There has been some opposition, however, to the devolution of health and social care to individual regions. The House of Lords successfully moved for an amendment to the Cities and Local Government Devolution Bill in 2015, which prevents the transfer of NHS regulatory functions held by national bodies. If the amendment is not reversed in the Commons, this will ensure that any devolved services must adhere to national service standards and are still nationally accountable.
In addition to this national opposition, local government for regions other than Manchester have been reluctant to accept devolved powers on health and social care. The West Yorkshire area council leaders, for example, have proposed joining with Leeds to form the largest city region economy outside of London. The devolution requests that council leaders have proposed for the area include transport, housing, business support and infrastructure investment, but leave out health and social care. Councillor Lisa Mulherin, Leeds City Council’s executive member for health and wellbeing, implied that the region must first focus on other factors, saying “It’s that wider working with partners we need to work on”. This means that the devolvement of health and social care risks having the same issues as many Northern Powerhouse initiatives and becoming Manchester centric, rather than north wide.
Delegates attending Health and Social Care Briefing will learn about the challenges presented by devolving health and social care to local authorities, what devolution aims to achieve, and how concerns around opposition to devolution can be addressed.
Registration, Refreshments and Exhibition
Opening Remarks from Chair
GMCA : Greater Manchester Combined Authority (invited)
The GMCA is made up of the ten Greater Manchester councils who work with other local services to improve the city-region. Greater Manchester is one of the country's most successful city-regions. Our vision is to make it one of the best in the world. We're getting there through a combination of economic growth, and the reform of public services. Our strategy sets out the priorities that will drive sustainable economic growth, and reform the way public services are delivered.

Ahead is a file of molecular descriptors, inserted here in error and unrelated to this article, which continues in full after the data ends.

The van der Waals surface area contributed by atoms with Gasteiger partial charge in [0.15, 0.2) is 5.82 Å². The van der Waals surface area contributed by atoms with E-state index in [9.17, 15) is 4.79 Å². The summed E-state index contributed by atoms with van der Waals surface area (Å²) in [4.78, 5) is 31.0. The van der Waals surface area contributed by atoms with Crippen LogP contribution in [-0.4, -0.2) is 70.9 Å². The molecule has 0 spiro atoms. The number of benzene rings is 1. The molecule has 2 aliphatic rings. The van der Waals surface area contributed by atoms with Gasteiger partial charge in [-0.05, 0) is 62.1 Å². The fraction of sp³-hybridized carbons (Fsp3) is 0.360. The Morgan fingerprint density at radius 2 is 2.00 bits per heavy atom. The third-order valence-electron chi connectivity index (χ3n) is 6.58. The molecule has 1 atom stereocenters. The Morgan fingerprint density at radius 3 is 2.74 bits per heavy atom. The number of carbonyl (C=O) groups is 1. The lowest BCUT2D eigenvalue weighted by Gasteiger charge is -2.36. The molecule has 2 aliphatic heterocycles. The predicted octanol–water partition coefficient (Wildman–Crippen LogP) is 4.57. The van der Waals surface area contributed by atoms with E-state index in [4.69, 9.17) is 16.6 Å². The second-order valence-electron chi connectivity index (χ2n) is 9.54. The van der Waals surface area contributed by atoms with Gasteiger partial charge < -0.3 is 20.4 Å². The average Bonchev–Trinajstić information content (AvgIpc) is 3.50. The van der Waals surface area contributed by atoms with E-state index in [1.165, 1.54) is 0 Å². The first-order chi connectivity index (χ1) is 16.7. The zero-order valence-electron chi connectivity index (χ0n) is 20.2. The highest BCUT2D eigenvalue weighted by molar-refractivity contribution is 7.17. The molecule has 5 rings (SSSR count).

Dr Tracy Vell, Honorary Secretary Manchester. Local Medical Committee (LMC)
Manchester LMC is the statutory representative body for GPs and practices across the city of Manchester, representing around 360 GPs in 90 practices.
Refreshments and Networking Break
Professor Jo Smith, Chartered Clinical Psychologist and Professor of Early Intervention (EI) and Psychosis & Professor Paul French, Mental Health Clinical Lead.
Jo Smith is Professor of Early Intervention (EI) and Psychosis in the Institute of Health & Society, University of Worcester, Worcester, UK.
The Project Lead for the SHAPE (Supporting Health And Promoting Exercise) Programme for young people with Psychosis and Bipolar Disorder based at the McClelland Centre for Health and Wellbeing and run in partnership with Worcestershire Health and Care NHS Trust EI Service.
Project Lead of a multiagency 'Suicide Safer' suicide prevention project at the University of Worcester which is trying to develop and support initiatives that can collectively contribute to a 'Suicide Safer' University, City and County.